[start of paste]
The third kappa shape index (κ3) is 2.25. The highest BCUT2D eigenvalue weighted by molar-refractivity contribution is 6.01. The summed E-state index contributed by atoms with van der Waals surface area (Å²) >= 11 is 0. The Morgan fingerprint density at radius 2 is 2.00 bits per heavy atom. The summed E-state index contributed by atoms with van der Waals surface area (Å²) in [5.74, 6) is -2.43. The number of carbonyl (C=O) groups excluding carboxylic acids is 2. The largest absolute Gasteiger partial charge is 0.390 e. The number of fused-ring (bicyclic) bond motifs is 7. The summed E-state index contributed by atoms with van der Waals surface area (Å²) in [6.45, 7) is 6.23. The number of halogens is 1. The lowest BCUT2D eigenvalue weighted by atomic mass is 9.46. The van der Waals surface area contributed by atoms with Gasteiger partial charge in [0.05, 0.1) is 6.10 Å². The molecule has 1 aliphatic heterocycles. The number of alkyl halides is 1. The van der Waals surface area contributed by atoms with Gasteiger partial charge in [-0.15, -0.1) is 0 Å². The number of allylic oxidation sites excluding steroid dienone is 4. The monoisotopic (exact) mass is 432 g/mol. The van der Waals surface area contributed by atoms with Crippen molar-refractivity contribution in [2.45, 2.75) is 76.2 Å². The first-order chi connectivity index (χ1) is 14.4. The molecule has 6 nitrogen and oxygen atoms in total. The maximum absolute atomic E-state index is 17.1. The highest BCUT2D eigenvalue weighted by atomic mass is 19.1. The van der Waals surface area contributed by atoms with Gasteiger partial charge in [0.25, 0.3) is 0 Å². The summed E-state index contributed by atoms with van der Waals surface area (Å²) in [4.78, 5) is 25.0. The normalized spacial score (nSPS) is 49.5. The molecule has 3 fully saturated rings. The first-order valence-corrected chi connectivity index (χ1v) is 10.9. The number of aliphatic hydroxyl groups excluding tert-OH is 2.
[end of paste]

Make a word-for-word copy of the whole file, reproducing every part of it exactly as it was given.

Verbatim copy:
The third kappa shape index (κ3) is 2.25. The highest BCUT2D eigenvalue weighted by molar-refractivity contribution is 6.01. The summed E-state index contributed by atoms with van der Waals surface area (Å²) >= 11 is 0. The Morgan fingerprint density at radius 2 is 2.00 bits per heavy atom. The summed E-state index contributed by atoms with van der Waals surface area (Å²) in [5.74, 6) is -2.43. The number of carbonyl (C=O) groups excluding carboxylic acids is 2. The largest absolute Gasteiger partial charge is 0.390 e. The number of fused-ring (bicyclic) bond motifs is 7. The summed E-state index contributed by atoms with van der Waals surface area (Å²) in [6.45, 7) is 6.23. The number of halogens is 1. The lowest BCUT2D eigenvalue weighted by atomic mass is 9.46. The van der Waals surface area contributed by atoms with Gasteiger partial charge in [0.05, 0.1) is 6.10 Å². The molecule has 1 aliphatic heterocycles. The number of alkyl halides is 1. The van der Waals surface area contributed by atoms with Gasteiger partial charge in [-0.15, -0.1) is 0 Å². The number of allylic oxidation sites excluding steroid dienone is 4. The monoisotopic (exact) mass is 432 g/mol. The van der Waals surface area contributed by atoms with Crippen molar-refractivity contribution in [2.45, 2.75) is 76.2 Å². The first-order chi connectivity index (χ1) is 14.4. The molecule has 6 nitrogen and oxygen atoms in total. The maximum absolute atomic E-state index is 17.1. The highest BCUT2D eigenvalue weighted by atomic mass is 19.1. The van der Waals surface area contributed by atoms with Gasteiger partial charge in [0.25, 0.3) is 0 Å². The summed E-state index contributed by atoms with van der Waals surface area (Å²) in [4.78, 5) is 25.0. The normalized spacial score (nSPS) is 49.5. The molecule has 3 fully saturated rings. The first-order valence-corrected chi connectivity index (χ1v) is 10.9. The number of aliphatic hydroxyl groups excluding tert-OH is 2.